The Project has been closely associated with the mandate of the UN Special Rapporteur tasked with advising on the human rights of internally displaced persons (IDPs) since 1992 (formally in the guise of a ‘Representative to the UN Secretary General or ‘RSG’ until 2010).  Thus, the ‘LSE’ component refers to the academic home of the current mandate holder, Chaloka Beyani. This comes after a 2004-2010 period as ‘Brookings-Bern’ in reference to prior mandate-holder Walter Kälin, and earlier stint as ‘Brookings-SAIS’ in association with the first RSG, Francis Deng.

In the interest of full disclosure, I should point out that the opportunity to work with Brookings early and often in my consultancy career not only made that career viable but also helped to expand my horizons tremendously. When the legendary IDP advocate Roberta Cohen plucked me out of obscurity to coordinate the development of a comprehensive manual on national response to internal displacement, I was quickly pushed out of my comfort zone of Balkan restitution issues and began to engage with the entire range of humanitarian, human rights and advocacy issues that still bedevil effective responses to the fundamental vulnerability of losing one’s home.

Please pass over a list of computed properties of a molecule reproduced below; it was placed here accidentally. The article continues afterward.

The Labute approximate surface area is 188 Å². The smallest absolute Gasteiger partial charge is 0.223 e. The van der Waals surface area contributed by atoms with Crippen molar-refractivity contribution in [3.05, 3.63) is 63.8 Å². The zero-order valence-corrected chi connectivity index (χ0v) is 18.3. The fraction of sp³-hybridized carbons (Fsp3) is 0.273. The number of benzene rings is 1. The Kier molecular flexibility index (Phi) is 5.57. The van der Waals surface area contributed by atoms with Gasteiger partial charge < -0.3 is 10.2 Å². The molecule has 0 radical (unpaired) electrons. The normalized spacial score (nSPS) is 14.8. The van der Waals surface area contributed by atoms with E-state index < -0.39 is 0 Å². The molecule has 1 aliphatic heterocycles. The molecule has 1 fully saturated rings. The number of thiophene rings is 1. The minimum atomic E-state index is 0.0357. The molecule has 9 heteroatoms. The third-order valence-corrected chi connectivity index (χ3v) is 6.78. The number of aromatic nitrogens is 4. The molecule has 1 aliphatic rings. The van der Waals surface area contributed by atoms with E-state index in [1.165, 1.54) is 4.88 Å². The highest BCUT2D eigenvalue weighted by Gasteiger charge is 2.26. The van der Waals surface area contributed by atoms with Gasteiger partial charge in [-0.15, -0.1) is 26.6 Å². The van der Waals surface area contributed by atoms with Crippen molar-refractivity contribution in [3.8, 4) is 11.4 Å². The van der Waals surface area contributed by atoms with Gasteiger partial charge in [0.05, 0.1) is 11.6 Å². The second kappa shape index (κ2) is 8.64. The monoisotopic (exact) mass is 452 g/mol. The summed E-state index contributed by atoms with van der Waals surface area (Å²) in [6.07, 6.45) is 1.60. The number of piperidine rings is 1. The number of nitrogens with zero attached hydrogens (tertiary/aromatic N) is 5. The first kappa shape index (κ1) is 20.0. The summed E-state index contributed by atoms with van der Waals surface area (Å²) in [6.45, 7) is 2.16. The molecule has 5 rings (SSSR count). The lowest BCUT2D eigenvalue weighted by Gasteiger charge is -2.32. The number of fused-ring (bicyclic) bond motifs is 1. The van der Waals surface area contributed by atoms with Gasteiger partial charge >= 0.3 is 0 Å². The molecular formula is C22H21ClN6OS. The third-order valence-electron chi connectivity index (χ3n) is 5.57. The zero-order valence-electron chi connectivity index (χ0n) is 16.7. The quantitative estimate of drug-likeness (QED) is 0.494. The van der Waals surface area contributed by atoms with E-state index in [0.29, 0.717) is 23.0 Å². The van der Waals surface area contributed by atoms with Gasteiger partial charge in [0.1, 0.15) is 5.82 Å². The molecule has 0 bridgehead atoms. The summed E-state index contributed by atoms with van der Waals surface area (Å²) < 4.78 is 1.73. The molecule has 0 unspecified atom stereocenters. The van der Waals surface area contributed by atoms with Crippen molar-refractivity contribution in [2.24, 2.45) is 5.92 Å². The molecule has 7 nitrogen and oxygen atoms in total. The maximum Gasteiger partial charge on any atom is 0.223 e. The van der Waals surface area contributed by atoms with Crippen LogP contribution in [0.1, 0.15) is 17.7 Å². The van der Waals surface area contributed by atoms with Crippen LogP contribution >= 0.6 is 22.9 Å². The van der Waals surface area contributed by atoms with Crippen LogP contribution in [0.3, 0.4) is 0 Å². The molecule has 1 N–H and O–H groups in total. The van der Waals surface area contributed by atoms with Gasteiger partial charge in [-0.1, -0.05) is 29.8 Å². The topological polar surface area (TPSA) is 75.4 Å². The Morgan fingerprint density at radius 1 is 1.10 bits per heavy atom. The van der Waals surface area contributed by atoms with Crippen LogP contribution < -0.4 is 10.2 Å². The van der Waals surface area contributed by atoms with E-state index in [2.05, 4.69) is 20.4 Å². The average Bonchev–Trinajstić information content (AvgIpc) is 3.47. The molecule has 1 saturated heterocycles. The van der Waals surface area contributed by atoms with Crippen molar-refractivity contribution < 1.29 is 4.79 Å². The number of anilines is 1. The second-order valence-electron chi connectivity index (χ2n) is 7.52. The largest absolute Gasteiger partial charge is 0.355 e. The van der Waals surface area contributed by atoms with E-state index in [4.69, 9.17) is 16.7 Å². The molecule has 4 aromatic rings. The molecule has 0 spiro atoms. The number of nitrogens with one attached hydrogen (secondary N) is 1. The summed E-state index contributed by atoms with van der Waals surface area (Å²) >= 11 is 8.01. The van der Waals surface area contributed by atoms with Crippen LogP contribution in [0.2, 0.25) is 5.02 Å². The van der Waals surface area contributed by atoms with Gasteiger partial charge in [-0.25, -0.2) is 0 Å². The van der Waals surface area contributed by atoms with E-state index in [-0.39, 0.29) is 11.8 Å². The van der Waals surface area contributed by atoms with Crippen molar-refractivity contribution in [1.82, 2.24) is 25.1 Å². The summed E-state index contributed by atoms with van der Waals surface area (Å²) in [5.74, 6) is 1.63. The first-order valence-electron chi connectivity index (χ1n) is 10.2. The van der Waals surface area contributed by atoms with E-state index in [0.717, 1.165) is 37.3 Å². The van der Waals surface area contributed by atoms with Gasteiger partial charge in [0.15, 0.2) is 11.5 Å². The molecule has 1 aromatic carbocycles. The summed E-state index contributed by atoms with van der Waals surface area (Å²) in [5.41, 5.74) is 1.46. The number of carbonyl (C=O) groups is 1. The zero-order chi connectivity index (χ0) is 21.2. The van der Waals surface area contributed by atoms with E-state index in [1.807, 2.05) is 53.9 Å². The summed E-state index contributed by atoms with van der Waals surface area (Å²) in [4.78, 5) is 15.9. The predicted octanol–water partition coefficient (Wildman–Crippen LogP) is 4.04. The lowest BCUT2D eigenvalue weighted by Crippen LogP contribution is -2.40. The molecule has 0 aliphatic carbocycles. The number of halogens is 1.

I am therefore happy to observe that Brookings is still going strong and recently published a raft of publications of both broad, humanitarian interest and more narrow relevance for the housing, land and property (HLP) community. The guest postings scheduled for the next weeks will feature a number of these.